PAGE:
If you’re a music lover and listening through your cellphone or laptop just won’t cut it when you’re away from home, you might be wondering if you can bring a speaker on a plane.

According to TSA regulations, you can bring speakers on a plane in both your carry on and checked bags, provided that the speaker does not contain any lithium-ion batteries.

If the speaker does contain a lithium-ion battery, it should be packed in your carry on bag.

But do the regulations change when flying internationally?

Can you take all speakers on a plane, including portable, Bluetooth, Wireless, and Smart speakers?

Where does the TSA stand when it comes to soundbars and speakers like subwoofers?

Let’s find out.

Can You Bring a Speaker on a Plane?

Carry on Bags

The TSA state that you can bring speakers on a plane in your carry on bags.

If the speaker contains a lithium-ion battery, you have no choice but to pack it in your carry on.

The TSA also state that you should check with the airline to ensure that your speaker will fit in the overhead bin or underneath the seat of the airplane.

When going through airport security, you will have to place the speaker in a separate bin for screening.

Checked Bags

As long as your speaker doesn’t contain a lithium-ion battery, you can pack it in your checked bag.

However, packing speakers in your checked bag usually isn’t the best idea due to the risk of damage and even theft.

Domestic vs. International Flights

While the TSA only has authority for flights departing from the USA, you’ll be pleased to know that it should make no difference if you want to bring a speaker onboard for international flights.

Whether you’re flying from or within Europe, Mexico, Canada, the UK, Australia etc., you’ll find that the same rules apply.

So speakers packed in your carry on and checked bags will be fine unless it contains a lithium-ion battery, in which case it should only be packed in your carry on.

By Airline

99% of the time, for items that you want to bring on a plane, you just need to listen to what the TSA says, and you won’t run into any issues.

Speakers are one of the very few exceptions due to their potentially large size.

All airlines have size and weight restrictions for items that you want to bring onboard in your carry on.

So it’s best to check with the airline to ensure that your speaker will fit in the overhead bin or underneath the seat of the plane before you get to the airport.

For reference, 22 inches long, 14 inches wide and 8 inches high are the standard size restrictions that most airlines will have for your carry on.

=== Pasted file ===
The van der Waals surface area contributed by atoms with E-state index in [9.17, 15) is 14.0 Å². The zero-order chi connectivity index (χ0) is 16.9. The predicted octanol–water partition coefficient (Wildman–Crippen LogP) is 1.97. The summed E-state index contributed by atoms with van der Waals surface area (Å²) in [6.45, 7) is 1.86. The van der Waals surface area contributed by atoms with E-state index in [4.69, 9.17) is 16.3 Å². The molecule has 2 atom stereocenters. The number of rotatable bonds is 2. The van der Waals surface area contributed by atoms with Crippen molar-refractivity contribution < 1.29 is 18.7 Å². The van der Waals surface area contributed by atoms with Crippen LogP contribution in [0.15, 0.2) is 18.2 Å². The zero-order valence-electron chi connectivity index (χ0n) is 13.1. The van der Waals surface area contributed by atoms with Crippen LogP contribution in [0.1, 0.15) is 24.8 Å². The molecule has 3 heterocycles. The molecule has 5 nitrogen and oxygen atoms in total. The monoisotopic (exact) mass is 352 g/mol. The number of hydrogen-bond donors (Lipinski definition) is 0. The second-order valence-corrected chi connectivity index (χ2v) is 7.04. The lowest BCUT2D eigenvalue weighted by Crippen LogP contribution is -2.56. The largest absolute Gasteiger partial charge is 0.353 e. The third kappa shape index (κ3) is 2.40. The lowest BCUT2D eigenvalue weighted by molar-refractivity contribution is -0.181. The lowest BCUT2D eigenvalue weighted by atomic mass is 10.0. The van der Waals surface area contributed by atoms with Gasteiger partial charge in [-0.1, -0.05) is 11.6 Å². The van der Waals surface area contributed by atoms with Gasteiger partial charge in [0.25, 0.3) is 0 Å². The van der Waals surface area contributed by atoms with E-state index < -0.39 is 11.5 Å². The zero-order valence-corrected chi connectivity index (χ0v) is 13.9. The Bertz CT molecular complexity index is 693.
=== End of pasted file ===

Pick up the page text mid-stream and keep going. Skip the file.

Personal items, which should fit underneath the seat in front of you, generally have a size restriction of 17 inches long, 10 inches wide and 9 inches high.

Portable/Large/Bluetooth/Smart/Wireless Speakers

Whether you want to bring a Portable, Bluetooth, Smart or Wireless speaker on a plane generally won’t matter.

As long as the speaker meets size restrictions, it can be placed in your carry on or count towards your personal item allowance.

If the speaker contains a lithium-ion battery, it is not allowed to be packed in your checked bag.

Loudspeakers vs. Soundbars vs. Subwoofers and Other Speakers

Again, the type of speaker you want to bring on a plane doesn’t matter.

You just need to make sure that you follow each airline’s size and weight restrictions.

You may struggle to bring a soundbar on your next flight, though, given that they are generally quite long and will exceed an airline’s size restrictions.

Don’t Use a Speaker During the Flight

You generally won’t find any airlines specifically stating that passengers aren’t allowed to use a speaker during the flight because it is a very rare occurrence.

However, if you start to use your speaker on a plane, it’s very likely that you be asked to stop for the consideration of other passengers.

Ella Dunham, a Freelance Travel Journalist and Marketing Manager, boasts an impressive career spanning eight years in the travel and tourism sectors.

Honored as one of "30 Under 30" by TTG Media (the world’s very first weekly travel trade newspaper), a "Tour Operator Travel Guru" and "Legend Award" winner, Ella is also a Fellow of the Institute of Travel, a Member of the Association of Women Travel Executives, has completed over 250 travel modules, and hosts travel-focused segments on national radio shows where she provides insights on travel regulations and destinations.

Ella has visited over 40 countries (with 10 more planned this year).